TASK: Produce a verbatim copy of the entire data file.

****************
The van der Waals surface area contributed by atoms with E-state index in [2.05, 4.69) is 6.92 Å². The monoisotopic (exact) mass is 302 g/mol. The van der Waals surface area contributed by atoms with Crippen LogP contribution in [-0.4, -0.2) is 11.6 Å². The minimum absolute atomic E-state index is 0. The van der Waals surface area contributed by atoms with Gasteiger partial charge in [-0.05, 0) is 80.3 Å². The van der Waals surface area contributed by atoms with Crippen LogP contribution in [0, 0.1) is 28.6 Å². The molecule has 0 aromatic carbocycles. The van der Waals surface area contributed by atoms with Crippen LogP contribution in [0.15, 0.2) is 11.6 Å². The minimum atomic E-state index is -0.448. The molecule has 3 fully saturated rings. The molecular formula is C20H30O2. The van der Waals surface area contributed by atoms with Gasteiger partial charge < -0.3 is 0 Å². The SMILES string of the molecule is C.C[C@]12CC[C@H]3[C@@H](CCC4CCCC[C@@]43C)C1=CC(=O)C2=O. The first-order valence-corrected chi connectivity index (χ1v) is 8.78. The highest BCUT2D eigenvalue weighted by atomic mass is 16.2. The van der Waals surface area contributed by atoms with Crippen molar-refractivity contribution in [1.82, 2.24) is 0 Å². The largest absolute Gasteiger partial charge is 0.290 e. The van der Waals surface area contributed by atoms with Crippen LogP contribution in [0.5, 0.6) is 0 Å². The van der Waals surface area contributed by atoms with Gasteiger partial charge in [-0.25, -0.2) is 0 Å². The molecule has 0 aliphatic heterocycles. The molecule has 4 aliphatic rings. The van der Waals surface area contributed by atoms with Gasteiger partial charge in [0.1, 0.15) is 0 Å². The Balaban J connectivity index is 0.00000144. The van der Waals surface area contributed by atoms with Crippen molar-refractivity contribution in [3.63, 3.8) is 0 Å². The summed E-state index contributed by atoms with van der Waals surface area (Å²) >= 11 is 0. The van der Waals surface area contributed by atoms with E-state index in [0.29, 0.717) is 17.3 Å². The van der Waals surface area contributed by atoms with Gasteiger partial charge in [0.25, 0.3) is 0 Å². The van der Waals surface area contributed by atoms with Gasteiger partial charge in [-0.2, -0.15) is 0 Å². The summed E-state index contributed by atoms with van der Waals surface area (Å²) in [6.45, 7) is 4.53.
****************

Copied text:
The van der Waals surface area contributed by atoms with E-state index in [2.05, 4.69) is 6.92 Å². The monoisotopic (exact) mass is 302 g/mol. The van der Waals surface area contributed by atoms with Crippen LogP contribution in [-0.4, -0.2) is 11.6 Å². The minimum absolute atomic E-state index is 0. The van der Waals surface area contributed by atoms with Gasteiger partial charge in [-0.05, 0) is 80.3 Å². The van der Waals surface area contributed by atoms with Crippen LogP contribution in [0, 0.1) is 28.6 Å². The molecule has 0 aromatic carbocycles. The van der Waals surface area contributed by atoms with Crippen LogP contribution in [0.15, 0.2) is 11.6 Å². The minimum atomic E-state index is -0.448. The molecule has 3 fully saturated rings. The molecular formula is C20H30O2. The van der Waals surface area contributed by atoms with Gasteiger partial charge < -0.3 is 0 Å². The SMILES string of the molecule is C.C[C@]12CC[C@H]3[C@@H](CCC4CCCC[C@@]43C)C1=CC(=O)C2=O. The first-order valence-corrected chi connectivity index (χ1v) is 8.78. The highest BCUT2D eigenvalue weighted by atomic mass is 16.2. The van der Waals surface area contributed by atoms with Crippen molar-refractivity contribution in [1.82, 2.24) is 0 Å². The largest absolute Gasteiger partial charge is 0.290 e. The van der Waals surface area contributed by atoms with Crippen LogP contribution in [0.5, 0.6) is 0 Å². The van der Waals surface area contributed by atoms with Gasteiger partial charge in [-0.25, -0.2) is 0 Å². The molecule has 0 aliphatic heterocycles. The molecule has 4 aliphatic rings. The van der Waals surface area contributed by atoms with Gasteiger partial charge in [0.1, 0.15) is 0 Å². The Balaban J connectivity index is 0.00000144. The van der Waals surface area contributed by atoms with Crippen molar-refractivity contribution in [3.63, 3.8) is 0 Å². The summed E-state index contributed by atoms with van der Waals surface area (Å²) >= 11 is 0. The van der Waals surface area contributed by atoms with E-state index in [0.29, 0.717) is 17.3 Å². The van der Waals surface area contributed by atoms with Gasteiger partial charge in [0.25, 0.3) is 0 Å². The van der Waals surface area contributed by atoms with Gasteiger partial charge in [-0.2, -0.15) is 0 Å². The summed E-state index contributed by atoms with van der Waals surface area (Å²) in [6.45, 7) is 4.53.